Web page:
With charming wit and remarkable transparency, Nishta Mehra summons us into the world of a woman who identifies with a number of cultures, both compatible and conflicting, in her debut book, The Pomegranate King.
Mehra’s work is a compilation of essays in which she shares with us what it’s like growing up a first-generation daughter of Indian immigrants, as well as being a lesbian raised in the South. These essays act as snapshots comprising a big-picture view of Mehra’s life thus far. From growing up in the upper-middle class where more often than not she was the only person of color in her group of acquaintances to her college experience, from being outed by her mother and not accepted by her father to finding a partner with whom she falls in love and has a child. These essays give a refreshingly authentic take on how she approaches her identity, embraces community, articulates her beliefs, and comes face to face with the death of her beloved father.
The writing creates a sacred space for readers to contemplate the human experience, saturated with many forms of love, ways of grieving, and finding community as we allow ourselves to change and grow with every new encounter. Her inviting language allows a place for each of us to identify with a number of occurrences so expressive of the overall human experience.
Mehra’s story will have distinct resonance among young women who identify with the same struggle that she reflects throughout the book. Growing up queer in a heteronormative society makes it difficult to find acceptance. In one essay, Straight Definition, she delves into the coming to terms with her own sexuality and how her background and surroundings affected her acceptance of her identity. Other essays explore a number of topics universal in a sense that we all can relate but very much unique to her personal journey.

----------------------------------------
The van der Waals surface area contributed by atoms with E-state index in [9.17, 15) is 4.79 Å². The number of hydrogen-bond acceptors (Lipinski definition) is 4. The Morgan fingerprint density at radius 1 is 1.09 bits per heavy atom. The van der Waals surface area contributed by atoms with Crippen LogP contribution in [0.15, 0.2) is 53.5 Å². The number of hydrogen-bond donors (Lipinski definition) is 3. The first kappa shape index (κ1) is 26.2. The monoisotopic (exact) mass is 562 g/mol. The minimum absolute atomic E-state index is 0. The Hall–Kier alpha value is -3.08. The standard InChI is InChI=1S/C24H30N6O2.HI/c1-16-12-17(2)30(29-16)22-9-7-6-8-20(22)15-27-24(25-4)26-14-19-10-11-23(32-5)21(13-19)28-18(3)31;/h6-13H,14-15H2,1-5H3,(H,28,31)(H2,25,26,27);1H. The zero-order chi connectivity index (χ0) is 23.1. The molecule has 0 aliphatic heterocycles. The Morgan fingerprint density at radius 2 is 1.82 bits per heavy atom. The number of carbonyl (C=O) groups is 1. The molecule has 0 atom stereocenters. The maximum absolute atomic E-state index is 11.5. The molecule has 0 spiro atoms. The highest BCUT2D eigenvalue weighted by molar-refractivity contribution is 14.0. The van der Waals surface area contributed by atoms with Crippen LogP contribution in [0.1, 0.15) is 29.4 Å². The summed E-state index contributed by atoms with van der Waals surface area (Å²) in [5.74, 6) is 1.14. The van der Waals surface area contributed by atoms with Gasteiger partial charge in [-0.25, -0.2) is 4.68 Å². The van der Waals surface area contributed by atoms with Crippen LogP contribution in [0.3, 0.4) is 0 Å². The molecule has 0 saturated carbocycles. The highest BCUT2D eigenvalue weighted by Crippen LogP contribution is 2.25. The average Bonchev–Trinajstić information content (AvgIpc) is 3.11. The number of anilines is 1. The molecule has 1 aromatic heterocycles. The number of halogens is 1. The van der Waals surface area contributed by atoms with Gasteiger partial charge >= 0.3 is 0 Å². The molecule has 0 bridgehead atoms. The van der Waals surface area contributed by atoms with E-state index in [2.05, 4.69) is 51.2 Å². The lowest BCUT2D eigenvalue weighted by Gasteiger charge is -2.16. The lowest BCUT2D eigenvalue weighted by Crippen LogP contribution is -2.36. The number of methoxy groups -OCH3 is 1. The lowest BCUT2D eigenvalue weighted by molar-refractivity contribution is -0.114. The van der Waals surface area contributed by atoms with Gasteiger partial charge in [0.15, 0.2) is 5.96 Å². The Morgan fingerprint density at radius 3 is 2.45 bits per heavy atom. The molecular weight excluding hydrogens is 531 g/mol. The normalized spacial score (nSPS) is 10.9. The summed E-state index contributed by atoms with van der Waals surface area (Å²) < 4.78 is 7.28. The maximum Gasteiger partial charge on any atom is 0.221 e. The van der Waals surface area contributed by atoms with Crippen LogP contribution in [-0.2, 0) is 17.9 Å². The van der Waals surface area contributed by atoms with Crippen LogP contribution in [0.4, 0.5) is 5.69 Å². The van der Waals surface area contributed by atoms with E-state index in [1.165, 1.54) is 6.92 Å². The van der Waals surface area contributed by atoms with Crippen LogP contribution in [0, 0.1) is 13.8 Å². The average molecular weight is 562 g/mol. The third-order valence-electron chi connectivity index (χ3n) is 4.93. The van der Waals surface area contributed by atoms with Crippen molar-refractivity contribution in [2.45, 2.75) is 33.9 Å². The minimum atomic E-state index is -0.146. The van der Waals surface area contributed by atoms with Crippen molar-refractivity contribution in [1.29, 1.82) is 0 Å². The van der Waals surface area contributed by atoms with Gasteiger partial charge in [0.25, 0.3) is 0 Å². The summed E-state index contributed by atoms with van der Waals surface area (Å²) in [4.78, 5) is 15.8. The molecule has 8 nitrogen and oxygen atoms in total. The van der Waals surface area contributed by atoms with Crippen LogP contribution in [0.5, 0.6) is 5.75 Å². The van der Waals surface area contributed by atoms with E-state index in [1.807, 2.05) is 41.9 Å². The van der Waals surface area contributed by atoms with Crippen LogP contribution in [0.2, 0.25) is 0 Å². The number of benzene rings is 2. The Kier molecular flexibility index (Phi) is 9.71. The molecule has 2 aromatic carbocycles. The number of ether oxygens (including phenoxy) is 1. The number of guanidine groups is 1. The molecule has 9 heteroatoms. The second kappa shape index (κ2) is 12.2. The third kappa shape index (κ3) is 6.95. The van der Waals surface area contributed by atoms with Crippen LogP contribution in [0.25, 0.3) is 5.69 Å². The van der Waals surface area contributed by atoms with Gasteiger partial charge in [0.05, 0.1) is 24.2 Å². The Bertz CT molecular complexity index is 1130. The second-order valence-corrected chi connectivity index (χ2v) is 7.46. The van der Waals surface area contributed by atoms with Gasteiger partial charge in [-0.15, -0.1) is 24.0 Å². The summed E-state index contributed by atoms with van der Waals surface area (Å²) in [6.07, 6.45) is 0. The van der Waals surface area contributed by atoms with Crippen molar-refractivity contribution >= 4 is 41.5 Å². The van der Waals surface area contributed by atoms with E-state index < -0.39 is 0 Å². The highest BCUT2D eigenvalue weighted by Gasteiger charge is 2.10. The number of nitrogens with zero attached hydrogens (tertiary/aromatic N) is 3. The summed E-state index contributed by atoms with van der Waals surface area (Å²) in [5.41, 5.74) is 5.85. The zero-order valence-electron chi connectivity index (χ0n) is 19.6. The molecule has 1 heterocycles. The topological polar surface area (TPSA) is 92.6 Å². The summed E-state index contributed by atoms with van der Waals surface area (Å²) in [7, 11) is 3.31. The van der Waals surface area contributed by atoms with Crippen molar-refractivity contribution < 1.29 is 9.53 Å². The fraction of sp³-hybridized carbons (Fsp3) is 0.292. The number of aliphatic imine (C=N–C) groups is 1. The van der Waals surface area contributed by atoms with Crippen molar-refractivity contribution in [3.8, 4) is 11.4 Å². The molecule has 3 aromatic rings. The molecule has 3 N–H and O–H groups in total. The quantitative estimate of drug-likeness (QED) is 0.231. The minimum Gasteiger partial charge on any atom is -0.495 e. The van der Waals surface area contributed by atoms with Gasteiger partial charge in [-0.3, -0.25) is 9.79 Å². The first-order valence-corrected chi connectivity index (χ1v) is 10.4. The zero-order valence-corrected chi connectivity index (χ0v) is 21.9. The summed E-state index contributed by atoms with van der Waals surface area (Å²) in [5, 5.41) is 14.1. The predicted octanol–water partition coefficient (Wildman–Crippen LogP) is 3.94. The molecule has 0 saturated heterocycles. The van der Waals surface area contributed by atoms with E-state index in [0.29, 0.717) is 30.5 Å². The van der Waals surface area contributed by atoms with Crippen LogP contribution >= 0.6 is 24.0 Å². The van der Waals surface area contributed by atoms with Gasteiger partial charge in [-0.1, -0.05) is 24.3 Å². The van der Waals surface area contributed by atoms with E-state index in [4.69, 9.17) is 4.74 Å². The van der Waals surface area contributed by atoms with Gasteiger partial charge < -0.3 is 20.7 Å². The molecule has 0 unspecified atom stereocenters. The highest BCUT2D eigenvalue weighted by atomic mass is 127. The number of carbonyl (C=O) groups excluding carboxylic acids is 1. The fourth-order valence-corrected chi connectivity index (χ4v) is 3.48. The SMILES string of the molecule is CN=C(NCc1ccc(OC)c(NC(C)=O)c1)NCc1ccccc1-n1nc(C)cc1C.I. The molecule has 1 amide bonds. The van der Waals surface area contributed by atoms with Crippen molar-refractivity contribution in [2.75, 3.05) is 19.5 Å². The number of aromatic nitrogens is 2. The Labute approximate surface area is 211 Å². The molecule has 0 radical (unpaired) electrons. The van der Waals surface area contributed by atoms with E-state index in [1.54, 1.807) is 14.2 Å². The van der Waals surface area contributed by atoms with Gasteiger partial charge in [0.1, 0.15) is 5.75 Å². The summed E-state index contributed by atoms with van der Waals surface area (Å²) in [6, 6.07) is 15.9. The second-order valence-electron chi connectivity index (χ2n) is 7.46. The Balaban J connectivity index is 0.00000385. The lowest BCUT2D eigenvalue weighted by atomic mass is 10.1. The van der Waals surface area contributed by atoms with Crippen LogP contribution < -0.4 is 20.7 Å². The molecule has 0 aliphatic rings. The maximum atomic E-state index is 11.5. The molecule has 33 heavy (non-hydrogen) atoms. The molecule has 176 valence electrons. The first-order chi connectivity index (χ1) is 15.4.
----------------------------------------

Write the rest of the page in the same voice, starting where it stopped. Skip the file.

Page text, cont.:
Each essay provides us with some significant insight — whether it is a reflection on the profound effect death has upon us, or how we are inevitably the product of all our history, surroundings, and experiences. Mehra does more than merely tell her story artistically: she reveals to us valuable lessons about the aspects of life that matter most.
“This is the bargain we are all supposed to accept: you will learn to love something, and then it will die.” Mehra raises the question, Why would we want to make ourselves vulnerable if it means that right when we learn to love something or someone wholeheartedly, we open ourselves to the possibility of agony once our guard is let down? The most valuable lesson we are taught is that although questions such as these are seemingly inexplicable, love transcends boundaries, and in the end, no answer will suffice.
Nishta Mehra’s story is one so relatable but at the same time very much unparalleled. Her graceful and expressive writing style makes for an easy read, yet her personality and lovable character emanates from every sentence she writes. It is easy to find profound meaning in the wisdom that Mehra exemplifies throughout this book. And while every person’s journey differs in unique ways, we can all learn a significant amount about our own through the words in The Pomegranate King.
JADE MILLER is a Senior studying Journalism at George Fox University in Newberg, Oregon. She is passionate about art and photography, and aspires to combine her talents and interests to inspire LGBT youth to find comfort in their own skin and to follow their dreams.